Needless to say, although the vast majority of Santa Muerte devotees are at least nominally Catholic and liturgies, prayers and litanies to her also very often include mention of Christ, the Virgin Mary and other saints, the Catholic Church in Mexico is implacably opposed to any devotion to Santa Muerte, deeming all of it satanic. Devotion to Santa Muerte is regularly denounced from pulpits, with parishoners sternly admonished that devotion to her is at best a confused version of Christianity and at worst a dangerous diversion and a slippery slope to criminality. And as is true with any aspect of religious devotion, devotion to Santa Muerte often has a dark side. Her name and image figure prominently in the narco-terrorism and brutal violence of the drug trade along the US-Mexico border. This has, however, done little to put off those drawn to her, the majority of her devotees insisting that there is no contradiction between their place in the Christian faith and their adoration of ‘la flaquita’.

So what lessons have I drawn from my own experience with Santa Muerte, and what lessons do I think she might hold for all Christians, regardless of their interest in her image or person?

First, again drawing on my work in liberation theology, there is that theology’s emphasis on the Christian faith being a meditation and reflection on the God of life in an environment full of death. 

For many of us in the stable and wealthy west, not thinking about sudden and imminent death is one of our greatest unconscious luxuries. For many people in the world- many Christians- death is very present, and it is no wonder that they might embrace a personification of death that is powerful yet benevolent and approachable.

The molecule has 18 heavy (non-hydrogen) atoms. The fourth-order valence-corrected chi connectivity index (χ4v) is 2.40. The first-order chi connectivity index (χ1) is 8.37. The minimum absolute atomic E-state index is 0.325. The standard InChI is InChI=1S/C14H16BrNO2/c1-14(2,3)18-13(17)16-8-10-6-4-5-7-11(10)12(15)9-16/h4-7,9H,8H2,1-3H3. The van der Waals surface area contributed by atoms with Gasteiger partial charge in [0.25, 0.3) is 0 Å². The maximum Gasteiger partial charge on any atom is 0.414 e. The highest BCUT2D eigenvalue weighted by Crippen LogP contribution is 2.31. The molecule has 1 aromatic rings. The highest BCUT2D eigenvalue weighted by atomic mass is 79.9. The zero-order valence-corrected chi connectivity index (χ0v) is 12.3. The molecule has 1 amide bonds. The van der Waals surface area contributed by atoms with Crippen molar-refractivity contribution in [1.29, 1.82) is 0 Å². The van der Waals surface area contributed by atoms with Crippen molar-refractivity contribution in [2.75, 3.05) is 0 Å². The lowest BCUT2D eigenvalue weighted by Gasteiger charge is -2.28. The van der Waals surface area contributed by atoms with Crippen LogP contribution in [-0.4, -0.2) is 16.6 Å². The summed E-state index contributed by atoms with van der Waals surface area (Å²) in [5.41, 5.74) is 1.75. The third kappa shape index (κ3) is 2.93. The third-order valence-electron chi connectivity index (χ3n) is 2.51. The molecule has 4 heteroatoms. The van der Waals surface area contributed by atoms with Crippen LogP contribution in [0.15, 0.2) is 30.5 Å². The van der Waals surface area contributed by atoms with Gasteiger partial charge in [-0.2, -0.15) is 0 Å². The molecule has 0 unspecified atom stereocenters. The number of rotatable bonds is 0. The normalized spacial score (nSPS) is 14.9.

It is up to Christians who do not live under those conditions to reflect on why those conditions persist, how they or their governments might be complicit in it, and what the whole body of Christ can do to stand and act with them toward social change.

Secondly, there is the reality of the hierarchical church’s attempts to ‘own’ and control people’s beliefs and spirituality. Of course, it is the place of Christian leaders, through the spirit of God, to lead and disciple, to live with and stand with the people in their lives, but it is vitally important to remember that no church can ‘own’ Jesus. No church can control control his grace, mercy or salvation. 

The fact is that many people- particularly the ‘least of these’, those for whom Christ came, lived, died and rose, and particularly the Mexican LGBT communities- do not feel comfortable approaching him or his mother through the narrow and guarded gate that the church has placed them behind. And the church needs to reflect on why that is so and repent. The reality is that for many, like it or not, Santa Muerte meets them where they are- which is what Christ and the Blessed Virgin do, and what the church should be doing and often does not.